Reported by: C Carmichael, MD, A Neasman, MS, L Rivera, G Wurm, MD, Dade County Public Health Unit, Miami; L Elliott, WG Hlady, MD, K Mason, EdD, J Sims, PhD, RS Hopkins, MD, State Epidemiologist, Florida Dept of Health and Rehabilitative Svcs. Applications Br, and Statistics and Analytic Methods Br, Div of Surveillance and Epidemiology, Epidemiology Program Office; Women's Health and Fertility Br, Div of Reproductive Health, National Center for Chronic Disease Prevention and Health Promotion; Disaster Assessment and Epidemiology Section, Health Studies Br, Div of Environmental Hazards and Health Effects, and Emergency Response and Coordination Group, National Center for Environmental Health, CDC.

Editorial Note

Editorial Note: Approximately every 5 years, a hurricane with catastrophic potential makes landfall in the United States (3). Hurricane Andrew was one of the most devastating in 25 years. Although hurricane warning systems in the United States are well developed, the population density in hurricane-vulnerable areas has increased substantially during the past 20 years (4). Adequate means of evacuation and safe refuge are necessary for residents in communities on barrier islands and other vulnerable coastal communities to minimize injury and death associated with future hurricanes. However, as the findings in this report indicate, even if effective evacuation procedures are in place, the long-term health and economic impact of hurricanes may be substantial.

This assessment indicates that 2 months after Hurricane Andrew, unmet health needs -- particularly mental health -- persisted in Dade County. This information has been used to target health services more effectively, particularly in areas with a high degree of dependence on public programs. Based in part on these findings, community health centers in southernmost zones were rebuilt and enlarged. Health and social services also were expanded through community health teams that provided vaccinations, counseling, information on financial assistance and health and social services.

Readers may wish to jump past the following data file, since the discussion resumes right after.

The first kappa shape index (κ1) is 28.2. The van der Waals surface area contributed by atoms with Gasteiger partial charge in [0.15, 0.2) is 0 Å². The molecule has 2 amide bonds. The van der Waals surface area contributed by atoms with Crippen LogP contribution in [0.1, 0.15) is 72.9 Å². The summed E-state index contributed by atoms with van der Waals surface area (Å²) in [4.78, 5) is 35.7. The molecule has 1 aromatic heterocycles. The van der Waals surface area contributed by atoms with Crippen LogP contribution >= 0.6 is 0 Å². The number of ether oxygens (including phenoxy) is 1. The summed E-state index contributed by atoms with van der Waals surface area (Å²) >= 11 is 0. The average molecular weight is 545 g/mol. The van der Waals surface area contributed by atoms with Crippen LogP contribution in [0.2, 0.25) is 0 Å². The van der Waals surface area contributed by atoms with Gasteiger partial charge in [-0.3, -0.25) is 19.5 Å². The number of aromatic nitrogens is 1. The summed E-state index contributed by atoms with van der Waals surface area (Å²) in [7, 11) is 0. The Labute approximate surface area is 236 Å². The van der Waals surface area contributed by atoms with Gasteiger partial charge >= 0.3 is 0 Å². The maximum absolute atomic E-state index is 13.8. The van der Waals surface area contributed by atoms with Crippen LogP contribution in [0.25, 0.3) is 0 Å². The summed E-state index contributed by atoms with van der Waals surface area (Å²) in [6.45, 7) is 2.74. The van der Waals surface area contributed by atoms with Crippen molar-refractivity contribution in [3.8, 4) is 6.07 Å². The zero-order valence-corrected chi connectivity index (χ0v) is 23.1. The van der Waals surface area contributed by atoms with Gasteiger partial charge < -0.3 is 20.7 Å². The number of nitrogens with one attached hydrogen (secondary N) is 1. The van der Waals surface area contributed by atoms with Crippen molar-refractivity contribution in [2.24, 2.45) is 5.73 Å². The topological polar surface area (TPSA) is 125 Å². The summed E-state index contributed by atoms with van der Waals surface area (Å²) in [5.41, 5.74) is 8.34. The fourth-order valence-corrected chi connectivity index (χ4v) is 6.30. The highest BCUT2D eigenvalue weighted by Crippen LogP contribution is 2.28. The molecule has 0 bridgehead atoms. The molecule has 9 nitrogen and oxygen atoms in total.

Health needs assessments during the early part of the recovery phase are effective in ensuring that decisions regarding the allocation of resources are based on actual needs (5). In both Florida and Louisiana, rapid needs assessments conducted 3-10 days after the storm were used to direct relief efforts in the early part of the recovery phase (6). This survey is the first for which FEMA has allocated relief funds for evaluating health-care needs and resources in the latter part of a recovery phase of a disaster. A second survey to further guide continued recovery efforts is planned.


  1. Governor's Disaster Planning and Response Review Committee. Final report, Hurricane Andrew. Tallahassee, Florida: State of Florida, January 15, 1993.

  2. Dean AD, Dean JA, Burton JH, Dicker RC. Epi Info, version 5: a word processing, database, and statistics program for epidemiology on microcomputers. Atlanta: US Department of Health and Human Services, Public Health Service, CDC, 1990.

  3. Herbert P, Taylor G, Case R. Hurricane experience levels of coastal county population -- Texas to Maine. Miami: US Department of Commerce, National Oceanographic and Atmospheric Administration, 1984; technical memorandum NWS NHC 25.

  4. French JG. Hurricanes. In: Gregg MB, ed. The public health consequences of disasters, 1989. Atlanta: US Department of Health and Human Services, Public Health Service, CDC, 1989:33-7.

  5. CDC. Famine-affected, refugee, and displaced populations: recommendations for public health issues. MMWR 1992;41(no. RR-13).

  6. CDC. Rapid health needs assessment following Hurricane Andrew -- Florida and Louisiana, 1992. MMWR 1992;41:685-8.